"Note: Technically, you can skip an access point and make two Wi-Fi clients connect directly to each other, in the Ad hoc mode. However, similar to the case of the crossover network cable, this is rather complicated and inefficient, and is far less used than the Infrastructure mode."
What is cross over n/w cable ?
**********************************************************

Can router be considered as WIFI APs ?

**********************************************************

"The Wi-Fi standard also determines how fast a wireless connection can be"

That means the wifi standard is a characteristic in routers ? where to find it in the body of router , or how to determine it ?

***********************************************************

"Frequency bands: These bands are the radio frequencies used by the Wi-Fi standards: 2.4GHz and 5GHz. The 2.4GHz band is currently the most popular, meaning, it's used by most existing network devices. That plus the fact that home appliances, such as cordless phones, also use this band, makes its signal quality generally worse than that of the 5GHz band due to oversaturation and interference."


What is the relation b/w frequency bands and wifi range in routers?
***********************************************************

"802.11n or Wireless-N: Available starting in 2009, 802.11n has been the most popular Wi-Fi standard, with lots of improvements over the previous ones, such as making range of the 5GHz band comparable to that of the 2.4GHz band. The standard operates on both 2.4GHz and 5GHz bands and started a new era of dual-band routers, those that come with two access points, one for each band. There are two types of dual-band routers: selectable dual-band routers that can operate in one band at a time, and true dual-band routers that simultaneously offer Wi-Fi signals on both bands."

If I bought a dual band router , does that mean ISP will provide to subscribe lines for net ? that is I will be like 2 customers ? like if some one has 2 phone lines ?
**************************************************************

"Note: In order to have a Wi-Fi connection, both the access point (router) and the client need to operate on the same band, either 2.4GHz or 5GHz. For example, a 2.4GHz client, such as aniPhone 4, won't be able to connect to a 5GHz access point. In case a client supports both bands, it will only use one of the bands to connect to an access point, and when applicable it tends to "prefer" the 5GHz band to the 2.4GHz band, for better performance."

I never tried to match a laptop bought frequency band to an existing router's one or vise versa ( before buying a router , check the laptop's frequency band first ) .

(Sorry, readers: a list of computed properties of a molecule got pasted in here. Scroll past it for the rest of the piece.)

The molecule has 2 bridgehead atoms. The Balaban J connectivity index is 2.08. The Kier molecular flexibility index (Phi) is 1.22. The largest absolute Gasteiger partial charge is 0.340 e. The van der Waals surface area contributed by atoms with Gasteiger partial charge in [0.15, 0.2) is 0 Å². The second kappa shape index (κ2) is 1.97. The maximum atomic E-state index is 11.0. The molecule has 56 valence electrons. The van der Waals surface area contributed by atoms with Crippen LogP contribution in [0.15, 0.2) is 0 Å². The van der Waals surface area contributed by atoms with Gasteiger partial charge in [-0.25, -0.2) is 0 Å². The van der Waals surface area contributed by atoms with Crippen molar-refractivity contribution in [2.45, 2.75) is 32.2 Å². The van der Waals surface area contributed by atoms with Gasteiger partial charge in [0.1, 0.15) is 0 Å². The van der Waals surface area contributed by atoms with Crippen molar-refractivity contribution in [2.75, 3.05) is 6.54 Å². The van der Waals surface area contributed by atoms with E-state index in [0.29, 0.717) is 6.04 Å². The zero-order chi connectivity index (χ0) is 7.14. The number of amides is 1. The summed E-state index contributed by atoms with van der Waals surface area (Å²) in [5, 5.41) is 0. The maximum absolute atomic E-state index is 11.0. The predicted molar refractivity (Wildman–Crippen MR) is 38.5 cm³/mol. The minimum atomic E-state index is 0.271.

How to interpret my not having any problems till now with changes in laptops and routers took place ?
********************************************************

"That said, let me restate the rule of thumb one more time: The speed of a network connection is determined by the slowest speed of any of the parties involved. That means if you use an 802.11ac router with an 802.11a client, the connection will cap at 54Mbps. In order to get the top 802.11ac speed, you will need to use a device that's also 802.11ac-capable."

So the device's configuration – abilities- play a significant rule in speed of browsing ,, not only connection's speed . why It is said that connection is most important ? not devices regarding to the speed of browsing ?
*****************************************************************

"Wi-Fi Direct: This is a standard that enables Wi-Fi clients to connect to one another without a physical access point. Basically, this allows one Wi-Fi client, such as a smartphone, to turn itself into a "soft" access point and broadcast Wi-Fi signals that other Wi-Fi clients can connect to. This standard is very useful when you want to share an Internet connection. For example, you can connect your laptop's LAN port to an Internet source, such as in a hotel, and turn its Wi-Fi client into a soft AP. Now other Wi-Fi clients can also access that Internet connection. Wi-Fi Direct is actually most popularly used in smartphones and tablets, where the mobile device shares its cellular Internet connection with other Wi-Fi devices, in a feature called personal hot spot."

For a laptop tending to be an AP at same time it is a client , no doubts . but do all laptops support this feature , are all laptops capable of doing this work ?
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My System SpecsSystem Spec
02 Nov 2012   #6
Microsoft MVP

Windows 7 Ultimate X64 SP1
 
 

techno di, maybe a read in your devices documentation would be in order?
My System SpecsSystem Spec